This recent article from the BBC discusses a project that uses drones to laser-scan the amazon to detect anthropogenic landforms / earthworks, evidence of ancient civilizations in the Amazon – the most expansive wilderness area on earth was most likely once  home to much larger populations then previously thought. Here are some excerpts from the original article, below:

Scientists are to scan the Amazon forest in Brazil to look for evidence of occupation by ancient civilizations.

A drone will be sent up with a laser instrument to peer through the canopy for earthworks that were constructed thousands of years ago.

The UK-led project is trying to determine how big these communities were, and to what degree they altered the landscape.

The data is likely to inform policies on sustainable forest use today.

The key quest is to try to understand the scale and activities of populations living in the late pre-Columbian period (the last 3,000 years before the Europeans arrived in the 1490s).

“While some researchers think that Amazonia was inhabited by small bands of hunter-gatherers and shifting cultivators who had a minimal impact on the environment, and that the forest we see today is pristine and untouched for thousands of years – mounting evidence is showing this may not be the case.

“This evidence suggests that Amazonia may have been inhabited by large, numerous, complex and hierarchical societies that had a major impact on the environment; what we call the ‘cultural parkland hypothesis’,” he told BBC News.

Read the full article here on BBC

Here is a link to additional, related news and articles posted on this website… You might also be interested in chinampas  or the domesticated landscapes of los llanos de Moxos, or Agroforestry.

Bad weather exposes 300 million year tree fossils in Spain…

High wind and heavy rain in Spain recently washed away sand on a beach, exposing “perfectly preserved” fossils of 300 million year old trees. See article and a link below:

Rain in Spain unearths fossilised trees that predate dinosaurs

A recent spate of appalling weather in northern Spain has led to the discovery of perfectly preserved fossilized trees, which scientists believe could be 300 million years old – a period well before dinosaurs roamed the Earth.

While the unusually intemperate climate has caused chaos for locals and holidaymakers, the high winds and heavy rain that struck the Cantabrian coast last week have washed away huge amounts of sand, unearthing the remains of the trees, which scientists have hailed as a significant find.

Describing the trees as being “perfectly preserved”, Miguel Arbizu, a professor of paleontology at the nearby University of Oviedo, told Spain’s 20 Minutos newspaper that they date back to the Stephanian stage, a period that predates most of the dinosaurs we know about today.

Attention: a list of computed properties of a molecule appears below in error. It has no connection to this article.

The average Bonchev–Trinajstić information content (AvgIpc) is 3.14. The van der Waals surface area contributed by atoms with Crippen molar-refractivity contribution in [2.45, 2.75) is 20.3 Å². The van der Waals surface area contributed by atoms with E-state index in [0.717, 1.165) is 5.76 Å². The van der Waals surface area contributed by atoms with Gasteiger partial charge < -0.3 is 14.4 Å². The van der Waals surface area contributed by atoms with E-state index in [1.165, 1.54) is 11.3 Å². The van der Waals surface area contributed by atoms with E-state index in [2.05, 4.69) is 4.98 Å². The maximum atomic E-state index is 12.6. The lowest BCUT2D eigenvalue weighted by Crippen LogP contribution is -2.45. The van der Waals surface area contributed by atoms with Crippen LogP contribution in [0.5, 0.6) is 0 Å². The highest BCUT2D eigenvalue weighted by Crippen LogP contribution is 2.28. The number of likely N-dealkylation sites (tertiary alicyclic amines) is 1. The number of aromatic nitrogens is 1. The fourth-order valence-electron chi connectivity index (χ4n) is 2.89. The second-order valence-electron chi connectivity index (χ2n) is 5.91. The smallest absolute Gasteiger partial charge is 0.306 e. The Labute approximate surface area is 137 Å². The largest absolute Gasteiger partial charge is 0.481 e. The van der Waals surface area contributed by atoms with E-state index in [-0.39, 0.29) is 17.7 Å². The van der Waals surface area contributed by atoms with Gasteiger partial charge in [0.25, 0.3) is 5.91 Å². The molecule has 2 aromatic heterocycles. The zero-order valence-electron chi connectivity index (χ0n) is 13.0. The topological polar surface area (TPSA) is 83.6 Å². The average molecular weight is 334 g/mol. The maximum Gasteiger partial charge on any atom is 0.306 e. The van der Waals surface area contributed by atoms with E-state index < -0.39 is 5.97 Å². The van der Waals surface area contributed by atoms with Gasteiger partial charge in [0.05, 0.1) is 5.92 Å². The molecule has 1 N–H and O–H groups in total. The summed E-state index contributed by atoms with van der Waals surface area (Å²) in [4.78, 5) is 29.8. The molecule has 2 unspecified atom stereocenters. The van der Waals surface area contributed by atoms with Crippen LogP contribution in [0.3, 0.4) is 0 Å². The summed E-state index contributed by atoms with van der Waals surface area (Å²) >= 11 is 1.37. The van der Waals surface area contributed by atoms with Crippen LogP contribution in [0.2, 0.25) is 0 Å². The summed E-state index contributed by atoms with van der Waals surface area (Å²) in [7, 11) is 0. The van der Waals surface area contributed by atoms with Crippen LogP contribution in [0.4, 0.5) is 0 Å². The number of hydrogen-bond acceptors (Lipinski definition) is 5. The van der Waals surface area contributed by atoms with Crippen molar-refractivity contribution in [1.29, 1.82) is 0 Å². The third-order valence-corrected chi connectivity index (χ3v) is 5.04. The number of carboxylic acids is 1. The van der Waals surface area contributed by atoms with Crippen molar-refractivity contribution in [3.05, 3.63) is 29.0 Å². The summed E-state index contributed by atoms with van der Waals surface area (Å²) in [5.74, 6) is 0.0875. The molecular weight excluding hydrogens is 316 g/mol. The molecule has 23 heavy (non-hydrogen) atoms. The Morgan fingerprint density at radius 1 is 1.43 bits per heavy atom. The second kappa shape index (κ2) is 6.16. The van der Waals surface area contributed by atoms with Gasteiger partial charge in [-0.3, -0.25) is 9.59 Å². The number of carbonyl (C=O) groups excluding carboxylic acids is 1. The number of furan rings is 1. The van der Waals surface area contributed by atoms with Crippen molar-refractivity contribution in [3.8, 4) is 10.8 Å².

“You can see the trunk and roots in the subsoil that date back 300 million years,” said Professor Arbizu. By contrast, the famed Tyrannosaurus rex is known to have lived during the Cretaceous period, between 66 million and 68 million years ago.

Read full article at The Independent.

Agroecology in France

Here is some recent news about Agro-ecological principals / foundations being adopted into French law under the European Union’s reformed Common Agricultural Policy .

From Agro-Ecology has officially made its way into French law, seeking to combine economic, environmental and social performance, reduce the consumption of energy, water, fertilizer, pesticides and veterinary medicine, and to work with natural mechanisms instead of against them.

The incorporation of Agro-Ecology into law took over two years and required the laying of a solid foundation in the form of ambitious agricultural reform projects. The campaign entitled “Year One of Agro-Ecology” celebrates the assembly of Agro-Ecology’s legal foundation and marks the beginning of what promises to be a proliferation of new and improved agricultural practices. The European Union’s reformed Common Agricultural Policy and the announcement of the Loi d’Avenir (The “Future Law”) reaffirm that the desired objectives of Agro-Ecology are and will continue to be reflected in the French legal system.

Read the rest of this article at

Brassica oleraceae var. botrytis, cauliflower, purple of Sicily – California

I’m growing a purple variety of cauliflower this year. Although the true wild origin is not quite known, this heirloom variety comes from Sicily, another purple variety exists from S. Africa. The purple color is naturally occurring, caused by the presence of anthocyanins, a group of antioxidants which can also be found in red cabbage and red wine.

Cauliflower is rich in vitamin C. A half cup of florets provides nearly half of ones daily requirement. Cauliflower is also a good source of fiber, vitamin A, folate, calcium and potassium as well as selenium, which works with Vitamin C to boost the immune system. Cruciferous vegetables such as cauliflower are known for their high levels of cancer-fighting phytochemicals know as glucosinolates. Purple cauliflower, purple of sicily